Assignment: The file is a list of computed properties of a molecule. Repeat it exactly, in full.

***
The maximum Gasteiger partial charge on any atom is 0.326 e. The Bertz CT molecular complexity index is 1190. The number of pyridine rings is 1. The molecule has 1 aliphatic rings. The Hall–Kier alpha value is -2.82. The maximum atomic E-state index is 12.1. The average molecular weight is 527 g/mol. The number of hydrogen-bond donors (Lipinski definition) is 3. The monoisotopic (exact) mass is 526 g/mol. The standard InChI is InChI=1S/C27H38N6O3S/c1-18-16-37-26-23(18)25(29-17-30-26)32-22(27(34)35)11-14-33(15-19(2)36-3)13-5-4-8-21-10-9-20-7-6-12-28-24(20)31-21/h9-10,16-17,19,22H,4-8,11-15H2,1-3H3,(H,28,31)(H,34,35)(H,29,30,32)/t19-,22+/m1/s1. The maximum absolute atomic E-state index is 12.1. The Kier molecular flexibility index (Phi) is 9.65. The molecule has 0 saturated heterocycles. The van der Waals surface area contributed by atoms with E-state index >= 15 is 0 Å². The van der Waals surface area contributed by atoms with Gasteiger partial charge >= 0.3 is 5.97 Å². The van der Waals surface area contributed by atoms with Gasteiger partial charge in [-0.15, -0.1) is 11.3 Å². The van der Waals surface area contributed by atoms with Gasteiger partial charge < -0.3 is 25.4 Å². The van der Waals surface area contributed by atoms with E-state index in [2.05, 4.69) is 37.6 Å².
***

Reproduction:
The maximum Gasteiger partial charge on any atom is 0.326 e. The Bertz CT molecular complexity index is 1190. The number of pyridine rings is 1. The molecule has 1 aliphatic rings. The Hall–Kier alpha value is -2.82. The maximum atomic E-state index is 12.1. The average molecular weight is 527 g/mol. The number of hydrogen-bond donors (Lipinski definition) is 3. The monoisotopic (exact) mass is 526 g/mol. The standard InChI is InChI=1S/C27H38N6O3S/c1-18-16-37-26-23(18)25(29-17-30-26)32-22(27(34)35)11-14-33(15-19(2)36-3)13-5-4-8-21-10-9-20-7-6-12-28-24(20)31-21/h9-10,16-17,19,22H,4-8,11-15H2,1-3H3,(H,28,31)(H,34,35)(H,29,30,32)/t19-,22+/m1/s1. The maximum absolute atomic E-state index is 12.1. The Kier molecular flexibility index (Phi) is 9.65. The molecule has 0 saturated heterocycles. The van der Waals surface area contributed by atoms with E-state index >= 15 is 0 Å². The van der Waals surface area contributed by atoms with Gasteiger partial charge >= 0.3 is 5.97 Å². The van der Waals surface area contributed by atoms with Gasteiger partial charge in [-0.15, -0.1) is 11.3 Å². The van der Waals surface area contributed by atoms with Gasteiger partial charge < -0.3 is 25.4 Å². The van der Waals surface area contributed by atoms with E-state index in [2.05, 4.69) is 37.6 Å².